Shortest Path taking in 1 facility each from a number of facility classes

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02-04-2013 06:50 AM
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New Contributor
Hello,

For a given individual, I'm looking to create the least cost route that would take in 1 of each kind of facility in my dataset.

Let's assume I have 10 facilities of 5 types, with 2 facilities in each type. I would like to return a distance in which one of each of those 5 types of facilities is visited, in any order, finishing either: 1) back at the origin point, which is distinct from the facilities, 2) at a different destination point, that is again distinct from the facilities, or 3) At the final point of the facilities to be visited.

One of each of the types of facilities must be visited, so there would be 5 total visits, and in this case, 5 facilities would not be visited as visiting them does not fall on the shortest path.

Is this possible?

It strikes me that this is like a travelling salesman problem: rather than visit each city in a set of regions, the salesman must visit just 1 city per region in a set of regions containing many cities.

Thanks in advance,

Dan
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New Contributor III
Hi Dan,

It sounds like you are working in the right direction towards using VRP to solve this problem, as the workaround does indeed require the usage of capacities and pick ups as binary constraints. The basic workflow is outlined below:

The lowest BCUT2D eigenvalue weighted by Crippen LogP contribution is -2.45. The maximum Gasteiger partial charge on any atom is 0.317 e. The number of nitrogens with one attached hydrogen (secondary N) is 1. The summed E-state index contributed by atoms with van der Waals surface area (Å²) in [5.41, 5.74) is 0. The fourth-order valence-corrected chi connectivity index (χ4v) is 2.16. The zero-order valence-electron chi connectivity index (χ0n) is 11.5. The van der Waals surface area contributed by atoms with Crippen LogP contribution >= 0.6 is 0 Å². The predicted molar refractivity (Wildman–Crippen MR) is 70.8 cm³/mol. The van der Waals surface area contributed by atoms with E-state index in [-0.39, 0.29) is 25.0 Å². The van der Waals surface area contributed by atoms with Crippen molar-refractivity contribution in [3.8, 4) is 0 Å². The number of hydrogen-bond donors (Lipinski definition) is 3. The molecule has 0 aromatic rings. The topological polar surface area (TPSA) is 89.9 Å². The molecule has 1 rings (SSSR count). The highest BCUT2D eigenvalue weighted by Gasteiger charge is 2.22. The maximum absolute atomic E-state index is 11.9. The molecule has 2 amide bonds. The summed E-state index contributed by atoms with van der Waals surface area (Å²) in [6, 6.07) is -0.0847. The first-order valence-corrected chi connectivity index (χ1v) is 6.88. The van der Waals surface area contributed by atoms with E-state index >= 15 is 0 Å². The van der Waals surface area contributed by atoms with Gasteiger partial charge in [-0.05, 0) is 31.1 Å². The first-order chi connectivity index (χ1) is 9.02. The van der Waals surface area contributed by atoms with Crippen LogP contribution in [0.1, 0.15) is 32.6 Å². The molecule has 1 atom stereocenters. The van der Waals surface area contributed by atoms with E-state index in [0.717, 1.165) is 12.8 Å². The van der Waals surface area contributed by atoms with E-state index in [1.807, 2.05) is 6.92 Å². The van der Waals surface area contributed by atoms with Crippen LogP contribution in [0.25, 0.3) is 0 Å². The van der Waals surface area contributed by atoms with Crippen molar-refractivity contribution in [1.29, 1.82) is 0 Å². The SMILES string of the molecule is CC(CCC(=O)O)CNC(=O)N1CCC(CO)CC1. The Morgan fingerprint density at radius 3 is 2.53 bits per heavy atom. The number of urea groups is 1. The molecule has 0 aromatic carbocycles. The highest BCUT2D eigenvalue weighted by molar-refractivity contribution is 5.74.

1. Create a new VRP layer.

  2. Open the layer properties by right-clicking the layer in the table of contents and selecting 'Properties'.

  3. Go to the 'Analysis Settings' tab and set the 'Capacity Count' value to k (assuming you wish to represent k different facility types or categories). For all examples in the remaining discussion, I will assume k = 3.

  4. Add one or more locations as 'Depots' representing your starting and ending locations. If you require to start and end at the same location or don't care where the route ends, just add one depot.

  5. Add a new 'Route' item.

  6. Specify the route's starting and ending locations by setting the "StartDepotName" and "EndDepotName" fields based on the 'Depots' you added above. If you leave the end depot unspecified, it will end the route at the last visited facility/order.

  7. Assign your route a vector of binary capacities based on the number of facility types (k) that you wish to support. For example, assuming k = 3, give the "Capacities" field a value of "1 1 1". Each value represents a distinct dimension of constraint, representing a distinct facility type. Assuming the i-th facility type is represented by the i-th capacity value, this suggests that we cannot pick up more than one facility location for each of the three facility types.

  8. Add all of the appropriate facility locations as 'Orders', assigning each order a "PickupQuantities" field value as follows. If the facility belongs to the i-th facility type, then give it a pickup value of one in the i-th position, but zero in all other positions. For example, assuming k = 3 facility types, if the location is of type 1, then assign it the field value "1 0 0"; if it is type 2, assign it the field value "0 1 0"; etc.

  9. Solve the analysis

That should pretty much do it. Please let me know if this works for your scenario(s) or if you run into any problems.

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Occasional Contributor II